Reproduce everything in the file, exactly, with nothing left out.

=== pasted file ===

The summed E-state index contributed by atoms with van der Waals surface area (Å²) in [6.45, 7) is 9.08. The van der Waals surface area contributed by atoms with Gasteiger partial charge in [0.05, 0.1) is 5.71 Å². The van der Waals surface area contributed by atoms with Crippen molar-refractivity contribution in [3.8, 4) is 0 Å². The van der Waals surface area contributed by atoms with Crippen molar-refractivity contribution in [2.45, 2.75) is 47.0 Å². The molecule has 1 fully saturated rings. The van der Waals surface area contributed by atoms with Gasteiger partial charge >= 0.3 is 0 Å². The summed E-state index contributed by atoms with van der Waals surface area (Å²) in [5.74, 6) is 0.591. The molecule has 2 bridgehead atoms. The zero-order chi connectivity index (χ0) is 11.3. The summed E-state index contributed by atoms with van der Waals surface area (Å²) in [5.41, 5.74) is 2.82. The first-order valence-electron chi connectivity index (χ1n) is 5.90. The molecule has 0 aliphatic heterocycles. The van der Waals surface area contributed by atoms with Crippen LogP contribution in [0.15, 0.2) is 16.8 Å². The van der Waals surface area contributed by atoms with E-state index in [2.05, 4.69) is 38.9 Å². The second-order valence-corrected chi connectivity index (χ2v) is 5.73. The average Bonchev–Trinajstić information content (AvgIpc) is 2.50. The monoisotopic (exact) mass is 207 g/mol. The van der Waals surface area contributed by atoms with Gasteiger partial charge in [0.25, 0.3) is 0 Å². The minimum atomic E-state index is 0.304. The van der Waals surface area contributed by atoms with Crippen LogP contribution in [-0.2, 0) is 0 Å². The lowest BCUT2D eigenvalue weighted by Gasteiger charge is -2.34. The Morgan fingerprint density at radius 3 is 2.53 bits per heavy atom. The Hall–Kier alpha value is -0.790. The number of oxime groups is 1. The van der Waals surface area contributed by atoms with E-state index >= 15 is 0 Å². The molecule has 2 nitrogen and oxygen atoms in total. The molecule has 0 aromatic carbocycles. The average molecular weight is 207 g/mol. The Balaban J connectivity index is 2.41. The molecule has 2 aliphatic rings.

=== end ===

The summed E-state index contributed by atoms with van der Waals surface area (Å²) in [6.45, 7) is 9.08. The van der Waals surface area contributed by atoms with Gasteiger partial charge in [0.05, 0.1) is 5.71 Å². The van der Waals surface area contributed by atoms with Crippen molar-refractivity contribution in [3.8, 4) is 0 Å². The van der Waals surface area contributed by atoms with Crippen molar-refractivity contribution in [2.45, 2.75) is 47.0 Å². The molecule has 1 fully saturated rings. The van der Waals surface area contributed by atoms with Gasteiger partial charge >= 0.3 is 0 Å². The summed E-state index contributed by atoms with van der Waals surface area (Å²) in [5.74, 6) is 0.591. The molecule has 2 bridgehead atoms. The zero-order chi connectivity index (χ0) is 11.3. The summed E-state index contributed by atoms with van der Waals surface area (Å²) in [5.41, 5.74) is 2.82. The first-order valence-electron chi connectivity index (χ1n) is 5.90. The molecule has 0 aliphatic heterocycles. The van der Waals surface area contributed by atoms with Crippen LogP contribution in [0.15, 0.2) is 16.8 Å². The van der Waals surface area contributed by atoms with E-state index in [2.05, 4.69) is 38.9 Å². The second-order valence-corrected chi connectivity index (χ2v) is 5.73. The average Bonchev–Trinajstić information content (AvgIpc) is 2.50. The monoisotopic (exact) mass is 207 g/mol. The van der Waals surface area contributed by atoms with Gasteiger partial charge in [0.25, 0.3) is 0 Å². The minimum atomic E-state index is 0.304. The van der Waals surface area contributed by atoms with Crippen LogP contribution in [-0.2, 0) is 0 Å². The lowest BCUT2D eigenvalue weighted by Gasteiger charge is -2.34. The Morgan fingerprint density at radius 3 is 2.53 bits per heavy atom. The Hall–Kier alpha value is -0.790. The number of oxime groups is 1. The van der Waals surface area contributed by atoms with E-state index >= 15 is 0 Å². The molecule has 2 nitrogen and oxygen atoms in total. The molecule has 0 aromatic carbocycles. The average molecular weight is 207 g/mol. The Balaban J connectivity index is 2.41. The molecule has 2 aliphatic rings.